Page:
- For footnotes at the bottom of the page, you can use your word processor to automatically insert footnotes .
- For footnotes at the end of the text in APA, place them on a separate page entitled “Footnotes,” after the r eference page . Indent the first line of each footnote, and double-space them.
For both approaches, place a space between the superscript number and the footnote text.
APA Style requires you to use APA in-text citations , not footnotes, to cite sources .
However, you can use APA footnotes sparingly for two purposes:
- Giving additional information
- Providing copyright attribution
Yes, APA language guidelines state that you should always use the serial comma (aka Oxford comma ) in your writing.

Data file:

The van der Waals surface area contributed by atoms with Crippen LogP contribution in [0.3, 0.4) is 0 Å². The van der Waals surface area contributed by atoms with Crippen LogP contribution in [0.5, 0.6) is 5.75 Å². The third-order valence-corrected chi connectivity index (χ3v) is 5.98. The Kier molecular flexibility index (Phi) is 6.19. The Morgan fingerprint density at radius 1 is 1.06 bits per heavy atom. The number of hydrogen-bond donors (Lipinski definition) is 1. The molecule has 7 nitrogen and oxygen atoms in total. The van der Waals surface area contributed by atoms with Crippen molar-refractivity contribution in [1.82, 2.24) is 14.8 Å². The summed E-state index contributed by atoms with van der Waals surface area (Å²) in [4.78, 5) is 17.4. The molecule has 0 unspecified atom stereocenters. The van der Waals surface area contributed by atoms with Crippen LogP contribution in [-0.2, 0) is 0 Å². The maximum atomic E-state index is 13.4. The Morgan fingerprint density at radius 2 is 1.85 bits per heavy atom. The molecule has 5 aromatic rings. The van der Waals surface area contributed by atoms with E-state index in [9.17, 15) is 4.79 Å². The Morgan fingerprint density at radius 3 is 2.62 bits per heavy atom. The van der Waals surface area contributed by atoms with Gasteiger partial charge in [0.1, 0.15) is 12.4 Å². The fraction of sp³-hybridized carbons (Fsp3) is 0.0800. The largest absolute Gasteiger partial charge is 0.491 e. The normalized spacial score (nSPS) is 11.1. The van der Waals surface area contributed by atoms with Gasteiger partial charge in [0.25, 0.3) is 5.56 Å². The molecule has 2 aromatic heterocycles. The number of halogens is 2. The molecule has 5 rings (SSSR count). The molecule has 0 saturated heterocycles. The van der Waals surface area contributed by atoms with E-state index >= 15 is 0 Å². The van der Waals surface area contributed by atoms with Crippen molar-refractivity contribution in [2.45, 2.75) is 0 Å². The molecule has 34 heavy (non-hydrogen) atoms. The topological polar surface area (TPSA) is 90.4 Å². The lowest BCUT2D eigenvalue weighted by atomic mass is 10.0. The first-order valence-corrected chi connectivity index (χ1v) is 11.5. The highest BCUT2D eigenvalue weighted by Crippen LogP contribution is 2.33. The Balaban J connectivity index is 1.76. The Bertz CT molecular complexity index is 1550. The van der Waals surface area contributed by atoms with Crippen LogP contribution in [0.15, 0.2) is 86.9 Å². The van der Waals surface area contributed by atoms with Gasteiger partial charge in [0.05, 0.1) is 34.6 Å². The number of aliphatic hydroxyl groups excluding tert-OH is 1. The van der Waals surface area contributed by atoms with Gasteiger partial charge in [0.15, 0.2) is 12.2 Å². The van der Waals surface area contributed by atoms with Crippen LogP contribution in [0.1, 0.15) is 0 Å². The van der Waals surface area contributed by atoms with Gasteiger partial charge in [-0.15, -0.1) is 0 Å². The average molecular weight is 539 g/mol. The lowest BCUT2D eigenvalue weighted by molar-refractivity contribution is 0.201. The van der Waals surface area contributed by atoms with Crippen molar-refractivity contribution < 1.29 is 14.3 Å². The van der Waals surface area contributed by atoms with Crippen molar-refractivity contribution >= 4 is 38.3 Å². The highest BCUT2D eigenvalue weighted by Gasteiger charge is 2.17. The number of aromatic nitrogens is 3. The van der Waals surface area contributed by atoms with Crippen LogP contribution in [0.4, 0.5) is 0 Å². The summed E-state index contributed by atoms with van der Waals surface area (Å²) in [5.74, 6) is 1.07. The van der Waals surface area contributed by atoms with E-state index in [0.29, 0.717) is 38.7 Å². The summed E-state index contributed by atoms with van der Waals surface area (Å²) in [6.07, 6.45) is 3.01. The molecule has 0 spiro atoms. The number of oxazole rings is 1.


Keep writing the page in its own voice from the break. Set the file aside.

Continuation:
This means including a comma before the word “and” at the end of a list of three or more items: “spelling, grammar, and punctuation.” Doing this consistently tends to make your lists less ambiguous.
Yes, it’s perfectly valid to write sentences in the passive voice . The APA language guidelines do caution against overusing the passive voice, because it can obscure your meaning or be needlessly long-winded. For this reason, default to the active voice in most cases.
The passive voice is most useful when the point of the sentence is just to state what was done, not to emphasize who did it. For example, “The projector was mounted on the wall” is better than “James and I mounted the projector on the wall” if it’s not particularly important who mounted the projector.
Yes, APA language guidelines encourage you to use the first-person pronouns “I” or “we” when referring to yourself or a group including yourself in your writing.